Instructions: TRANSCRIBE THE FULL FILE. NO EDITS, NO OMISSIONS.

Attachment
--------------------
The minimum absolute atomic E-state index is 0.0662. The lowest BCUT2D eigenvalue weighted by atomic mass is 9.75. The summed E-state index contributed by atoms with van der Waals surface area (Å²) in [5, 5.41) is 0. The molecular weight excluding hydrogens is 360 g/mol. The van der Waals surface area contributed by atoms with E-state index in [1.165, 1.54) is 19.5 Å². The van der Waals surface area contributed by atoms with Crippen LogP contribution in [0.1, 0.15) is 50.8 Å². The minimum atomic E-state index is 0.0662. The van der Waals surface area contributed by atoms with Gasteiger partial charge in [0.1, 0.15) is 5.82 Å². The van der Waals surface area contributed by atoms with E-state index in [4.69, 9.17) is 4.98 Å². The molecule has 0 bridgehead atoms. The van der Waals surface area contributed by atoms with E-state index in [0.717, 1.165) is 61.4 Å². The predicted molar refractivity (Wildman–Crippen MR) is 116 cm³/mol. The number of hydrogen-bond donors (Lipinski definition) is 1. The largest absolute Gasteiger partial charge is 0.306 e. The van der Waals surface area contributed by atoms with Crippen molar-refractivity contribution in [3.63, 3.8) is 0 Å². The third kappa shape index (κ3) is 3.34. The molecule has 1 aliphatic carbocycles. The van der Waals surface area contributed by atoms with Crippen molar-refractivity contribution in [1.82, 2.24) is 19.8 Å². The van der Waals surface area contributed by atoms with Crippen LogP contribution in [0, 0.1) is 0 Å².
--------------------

The minimum absolute atomic E-state index is 0.0662. The lowest BCUT2D eigenvalue weighted by atomic mass is 9.75. The summed E-state index contributed by atoms with van der Waals surface area (Å²) in [5, 5.41) is 0. The molecular weight excluding hydrogens is 360 g/mol. The van der Waals surface area contributed by atoms with E-state index in [1.165, 1.54) is 19.5 Å². The van der Waals surface area contributed by atoms with Crippen LogP contribution in [0.1, 0.15) is 50.8 Å². The minimum atomic E-state index is 0.0662. The van der Waals surface area contributed by atoms with Gasteiger partial charge in [0.1, 0.15) is 5.82 Å². The van der Waals surface area contributed by atoms with E-state index in [4.69, 9.17) is 4.98 Å². The molecule has 0 bridgehead atoms. The van der Waals surface area contributed by atoms with E-state index in [0.717, 1.165) is 61.4 Å². The predicted molar refractivity (Wildman–Crippen MR) is 116 cm³/mol. The number of hydrogen-bond donors (Lipinski definition) is 1. The largest absolute Gasteiger partial charge is 0.306 e. The van der Waals surface area contributed by atoms with Crippen molar-refractivity contribution in [3.63, 3.8) is 0 Å². The third kappa shape index (κ3) is 3.34. The molecule has 1 aliphatic carbocycles. The van der Waals surface area contributed by atoms with Crippen molar-refractivity contribution in [1.82, 2.24) is 19.8 Å². The van der Waals surface area contributed by atoms with Crippen LogP contribution in [0, 0.1) is 0 Å².